A lengthy privacy statement posted this week by Google amounts to “gaslighting,” two prominent researchers said Friday.
In its much-publicized statement, Google argues that blocking cookies harms privacy by encouraging companies to use even more invasive techniques, like digital fingerprinting.
Privacy experts Jonathan Mayer and Arvind Narayanan say Google's reasoning is lacking, and its conclusions incorrect.
“Cookie blocking does not undermine web privacy. Google’s claim to the contrary is privacy gaslighting,” they write.
“To appreciate the absurdity of this argument, imagine the local police saying, 'We see that our town has a pickpocketing problem. But if we crack down on pickpocketing, the pickpocketers will just switch to muggings. That would be even worse. Surely you don’t want that, do you?'” they write on the Freedom to Tinker blog. “While fingerprinting is indeed a privacy invasion, that’s an argument for taking additional steps to protect users from it, rather than throwing up our hands in the air.”
Digital fingerprinting involves identifying users based on data about their computers, such as browser versions, installed fonts and plug-ins. The technique has long been controversial. In 2015, the standards group World Wide Web Consortium, directed by Web guru Tim Berners-Lee, warned that digital fingerprinting -- along with other forms of tracking that are difficult for users to control -- was "a blatant violation of the human right to privacy."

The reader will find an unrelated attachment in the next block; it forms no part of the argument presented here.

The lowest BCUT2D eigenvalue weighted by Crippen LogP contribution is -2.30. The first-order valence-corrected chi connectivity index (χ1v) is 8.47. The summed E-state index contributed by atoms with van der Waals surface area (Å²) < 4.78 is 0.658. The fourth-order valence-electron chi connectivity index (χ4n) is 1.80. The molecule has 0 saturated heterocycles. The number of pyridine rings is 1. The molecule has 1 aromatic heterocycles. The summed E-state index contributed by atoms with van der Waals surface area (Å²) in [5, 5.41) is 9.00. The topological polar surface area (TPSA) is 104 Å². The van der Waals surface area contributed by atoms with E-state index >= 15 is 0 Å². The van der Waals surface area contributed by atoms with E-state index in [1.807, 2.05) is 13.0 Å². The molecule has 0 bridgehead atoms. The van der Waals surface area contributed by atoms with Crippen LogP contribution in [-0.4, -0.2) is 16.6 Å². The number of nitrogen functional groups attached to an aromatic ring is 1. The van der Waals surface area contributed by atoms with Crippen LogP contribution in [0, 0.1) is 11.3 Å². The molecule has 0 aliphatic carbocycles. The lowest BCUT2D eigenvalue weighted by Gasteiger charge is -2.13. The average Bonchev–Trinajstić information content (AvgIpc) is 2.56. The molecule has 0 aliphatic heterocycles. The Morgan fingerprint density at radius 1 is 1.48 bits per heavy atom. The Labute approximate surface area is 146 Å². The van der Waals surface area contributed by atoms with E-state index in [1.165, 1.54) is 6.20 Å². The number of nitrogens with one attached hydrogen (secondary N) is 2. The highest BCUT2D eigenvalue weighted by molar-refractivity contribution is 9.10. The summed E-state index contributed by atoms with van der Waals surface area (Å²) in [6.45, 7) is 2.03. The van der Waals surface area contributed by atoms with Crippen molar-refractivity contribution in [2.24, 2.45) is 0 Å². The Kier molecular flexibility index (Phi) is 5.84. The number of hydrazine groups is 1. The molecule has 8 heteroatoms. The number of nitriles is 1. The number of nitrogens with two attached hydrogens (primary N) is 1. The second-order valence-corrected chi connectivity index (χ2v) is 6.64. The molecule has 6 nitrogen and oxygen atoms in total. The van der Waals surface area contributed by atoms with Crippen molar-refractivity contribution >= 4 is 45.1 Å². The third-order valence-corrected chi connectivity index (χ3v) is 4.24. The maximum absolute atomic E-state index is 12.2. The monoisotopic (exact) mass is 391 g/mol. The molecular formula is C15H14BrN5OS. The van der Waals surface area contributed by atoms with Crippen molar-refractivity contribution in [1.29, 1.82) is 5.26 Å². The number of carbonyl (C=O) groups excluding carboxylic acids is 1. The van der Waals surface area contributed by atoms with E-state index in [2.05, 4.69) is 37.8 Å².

The researchers also raise questions about Google's statement this week that cookie blocking hurts publishers' revenue -- a finding contradicted by academic research published earlier this year.
“There is a glaring omission of the details of the measurement that are necessary to have any sort of confidence in the claim,” Mayer and Narayanan write. “This is a topic that merits much more research, and it’s disingenuous for Google to cherry pick its own internal measurement. And it’s important to distinguish the economic issue of whether tracking benefits advertising platforms like Google (which it unambiguously does) from the economic issue of whether tracking benefits publishers (which is unclear).”